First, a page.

# Progress on svy2lme

The svy2lme package for linear mixed models under complex sampling may still contain nuts, but at least the user interface has settled down and it gives plausible answers for some toy examples. The recent change is to compute pairwise sampling probabilities from a survey design object, rather than some horrible set of separate specifications. It still doesn’t support complicated PPS designs, but since the survey package does, that should be feasible.

Here’s a toy example, with comparison to Stata’s mixed function using nested pseudolikelihood. First, simulate some data. We create a population with 1000 clusters of size 20, then take a biased sample of 177 of the clusters and a simple random sample of 5 observations from each cluster.

set.seed(2000-2-29)
df<-data.frame(x=rnorm(1000*20),g=rep(1:1000,each=20), t=rep(1:20,1000), id=1:20000)
df$u<-with(df, rnorm(1000)[g]) df$y<-with(df, x+u+rnorm(1000,s=2))

## oversample extreme u to bias random-intercept variance
pg<-exp(abs(df$u/2)-2.2)[df$t==1]
in1<-rbinom(1000,1,pg)==1
in2<-rep(1:5, length(in1))
sdf<-subset(df, (g %in% (1:1000)[in1]) & (t %in% in2))

p1<-rep(pg[in1],each=5)
N2<-rep(20,nrow(sdf))

sdf$w1<-1/p1 sdf$w2<-20/5

design<-survey::svydesign(id=~g+id, data=sdf, weights=~w1+w2)

Fitting the linear mixed model looks like it does using lmer

pair<-svylme::svy2lme(y~x+(1|g),design=design)
pair
## Linear mixed model fitted by pairwise likelihood
## Formula: y ~ x + (1 | g)
## Random effects:
##             Std.Dev.
## (Intercept)   1.0162
## Residual:     1.9312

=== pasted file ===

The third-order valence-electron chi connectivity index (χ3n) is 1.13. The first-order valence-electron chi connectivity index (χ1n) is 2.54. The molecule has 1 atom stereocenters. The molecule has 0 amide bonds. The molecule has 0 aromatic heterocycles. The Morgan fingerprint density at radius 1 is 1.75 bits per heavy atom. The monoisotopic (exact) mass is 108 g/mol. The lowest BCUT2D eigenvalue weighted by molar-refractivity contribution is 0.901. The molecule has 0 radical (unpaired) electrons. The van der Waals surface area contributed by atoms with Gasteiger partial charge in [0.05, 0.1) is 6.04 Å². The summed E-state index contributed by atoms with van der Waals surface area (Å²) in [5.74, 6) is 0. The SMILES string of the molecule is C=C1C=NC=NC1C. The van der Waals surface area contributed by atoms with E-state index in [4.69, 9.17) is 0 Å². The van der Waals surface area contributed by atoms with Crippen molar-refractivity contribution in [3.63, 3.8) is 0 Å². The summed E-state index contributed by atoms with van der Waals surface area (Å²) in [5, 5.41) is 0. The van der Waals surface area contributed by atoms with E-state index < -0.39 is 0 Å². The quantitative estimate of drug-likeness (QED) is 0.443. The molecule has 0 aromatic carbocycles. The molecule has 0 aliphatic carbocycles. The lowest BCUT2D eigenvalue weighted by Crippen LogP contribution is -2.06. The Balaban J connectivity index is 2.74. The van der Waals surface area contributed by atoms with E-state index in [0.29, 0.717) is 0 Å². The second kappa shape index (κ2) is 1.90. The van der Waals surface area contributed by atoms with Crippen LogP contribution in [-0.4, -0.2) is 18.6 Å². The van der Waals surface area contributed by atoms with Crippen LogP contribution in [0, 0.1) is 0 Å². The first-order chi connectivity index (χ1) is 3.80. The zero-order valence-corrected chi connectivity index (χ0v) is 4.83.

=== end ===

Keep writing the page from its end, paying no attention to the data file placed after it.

##  Fixed effects:
##                beta     SE       t      p
## (Intercept) -0.0748 0.0988 -0.7572 0.4489
## x            1.0652 0.0792 13.4471 0.0000

Now, in Stata: the command is

mixed y x [pw=w2]|| g:,pweight(w1) pwscale(gk)

giving output

                                                Wald chi2(1)      =     173.51
Log pseudolikelihood = -44980.757               Prob > chi2       =     0.0000

(Std. Err. adjusted for 177 clusters in g)
------------------------------------------------------------------------------
|               Robust
y |      Coef.   Std. Err.      z    P>|z|     [95% Conf. Interval]
-------------+----------------------------------------------------------------
x |   1.046958   .0794822    13.17   0.000     .8911759     1.20274
_cons |   -.075619    .098788    -0.77   0.444    -.2692398    .1180019
------------------------------------------------------------------------------

------------------------------------------------------------------------------
|               Robust
Random-effects Parameters  |   Estimate   Std. Err.     [95% Conf. Interval]
-----------------------------+------------------------------------------------
g: Identity                  |
var(_cons) |   1.034899   .1671189      .7541251    1.420211
-----------------------------+------------------------------------------------
var(Residual) |   3.728113   .2021218      3.352283    4.146078
------------------------------------------------------------------------------

So you don’t have to do square roots yourself, here are the R variance components on the variance scale

coef(pair, random=TRUE)
## $s2 ## [,1] ## [1,] 3.729575 ## ##$varb
##             (Intercept)
## (Intercept)    1.032578

And, for comparison, an unweighted model: the sampling is doing something

lme4::lmer(y~x+(1|g),data=sdf)
## Linear mixed model fit by REML ['lmerMod']
## Formula: y ~ x + (1 | g)
##    Data: sdf
## REML criterion at convergence: 3870.223
## Random effects:
##  Groups   Name        Std.Dev.
##  g        (Intercept) 1.165
##  Residual             1.939
## Number of obs: 885, groups:  g, 177
## Fixed Effects:
## (Intercept)            x
##     -0.1024       1.0639

It would be really nice to have a proper example, but the ones I can find in the literature are like if you wade through all these files and extract these variables and do some additional calculations you’ll get the data we used. And, you know, eventually I probably will, but I’m still hoping for something more concrete.